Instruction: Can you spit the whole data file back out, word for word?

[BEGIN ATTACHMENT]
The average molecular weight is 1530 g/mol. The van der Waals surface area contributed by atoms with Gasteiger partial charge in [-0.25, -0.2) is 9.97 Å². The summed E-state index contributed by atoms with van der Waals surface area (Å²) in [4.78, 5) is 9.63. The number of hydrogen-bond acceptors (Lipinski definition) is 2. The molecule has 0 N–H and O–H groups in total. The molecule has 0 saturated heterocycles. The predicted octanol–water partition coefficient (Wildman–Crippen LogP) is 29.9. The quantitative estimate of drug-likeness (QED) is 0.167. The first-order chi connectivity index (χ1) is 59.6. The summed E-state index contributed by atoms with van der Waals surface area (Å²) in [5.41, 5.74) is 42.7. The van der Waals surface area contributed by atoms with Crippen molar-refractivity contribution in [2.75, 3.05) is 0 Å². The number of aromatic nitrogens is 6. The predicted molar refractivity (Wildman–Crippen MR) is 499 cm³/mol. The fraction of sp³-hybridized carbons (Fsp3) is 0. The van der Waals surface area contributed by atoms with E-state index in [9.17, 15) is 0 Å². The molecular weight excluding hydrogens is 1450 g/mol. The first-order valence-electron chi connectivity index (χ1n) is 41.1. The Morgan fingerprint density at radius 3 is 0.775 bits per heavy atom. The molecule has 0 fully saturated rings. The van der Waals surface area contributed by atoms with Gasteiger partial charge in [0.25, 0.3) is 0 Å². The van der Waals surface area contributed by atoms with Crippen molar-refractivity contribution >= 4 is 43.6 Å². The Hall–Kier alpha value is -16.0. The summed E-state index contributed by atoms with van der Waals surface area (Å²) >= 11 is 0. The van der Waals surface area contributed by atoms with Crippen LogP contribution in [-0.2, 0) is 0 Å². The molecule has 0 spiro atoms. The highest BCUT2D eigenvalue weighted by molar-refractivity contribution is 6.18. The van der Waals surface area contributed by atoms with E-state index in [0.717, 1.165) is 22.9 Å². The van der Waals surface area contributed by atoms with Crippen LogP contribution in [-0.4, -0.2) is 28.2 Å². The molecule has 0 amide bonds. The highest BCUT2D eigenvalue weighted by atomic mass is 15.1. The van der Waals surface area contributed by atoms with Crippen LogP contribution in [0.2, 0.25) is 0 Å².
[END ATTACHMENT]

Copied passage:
The average molecular weight is 1530 g/mol. The van der Waals surface area contributed by atoms with Gasteiger partial charge in [-0.25, -0.2) is 9.97 Å². The summed E-state index contributed by atoms with van der Waals surface area (Å²) in [4.78, 5) is 9.63. The number of hydrogen-bond acceptors (Lipinski definition) is 2. The molecule has 0 N–H and O–H groups in total. The molecule has 0 saturated heterocycles. The predicted octanol–water partition coefficient (Wildman–Crippen LogP) is 29.9. The quantitative estimate of drug-likeness (QED) is 0.167. The first-order chi connectivity index (χ1) is 59.6. The summed E-state index contributed by atoms with van der Waals surface area (Å²) in [5.41, 5.74) is 42.7. The van der Waals surface area contributed by atoms with Crippen molar-refractivity contribution in [2.75, 3.05) is 0 Å². The number of aromatic nitrogens is 6. The predicted molar refractivity (Wildman–Crippen MR) is 499 cm³/mol. The fraction of sp³-hybridized carbons (Fsp3) is 0. The van der Waals surface area contributed by atoms with E-state index in [9.17, 15) is 0 Å². The molecular weight excluding hydrogens is 1450 g/mol. The first-order valence-electron chi connectivity index (χ1n) is 41.1. The Morgan fingerprint density at radius 3 is 0.775 bits per heavy atom. The molecule has 0 fully saturated rings. The van der Waals surface area contributed by atoms with Gasteiger partial charge in [0.25, 0.3) is 0 Å². The van der Waals surface area contributed by atoms with Crippen molar-refractivity contribution >= 4 is 43.6 Å². The Hall–Kier alpha value is -16.0. The summed E-state index contributed by atoms with van der Waals surface area (Å²) >= 11 is 0. The van der Waals surface area contributed by atoms with Crippen LogP contribution in [-0.2, 0) is 0 Å². The molecule has 0 spiro atoms. The highest BCUT2D eigenvalue weighted by molar-refractivity contribution is 6.18. The van der Waals surface area contributed by atoms with E-state index in [0.717, 1.165) is 22.9 Å². The van der Waals surface area contributed by atoms with Crippen LogP contribution in [-0.4, -0.2) is 28.2 Å². The molecule has 0 amide bonds. The highest BCUT2D eigenvalue weighted by atomic mass is 15.1. The van der Waals surface area contributed by atoms with Crippen LogP contribution in [0.2, 0.25) is 0 Å².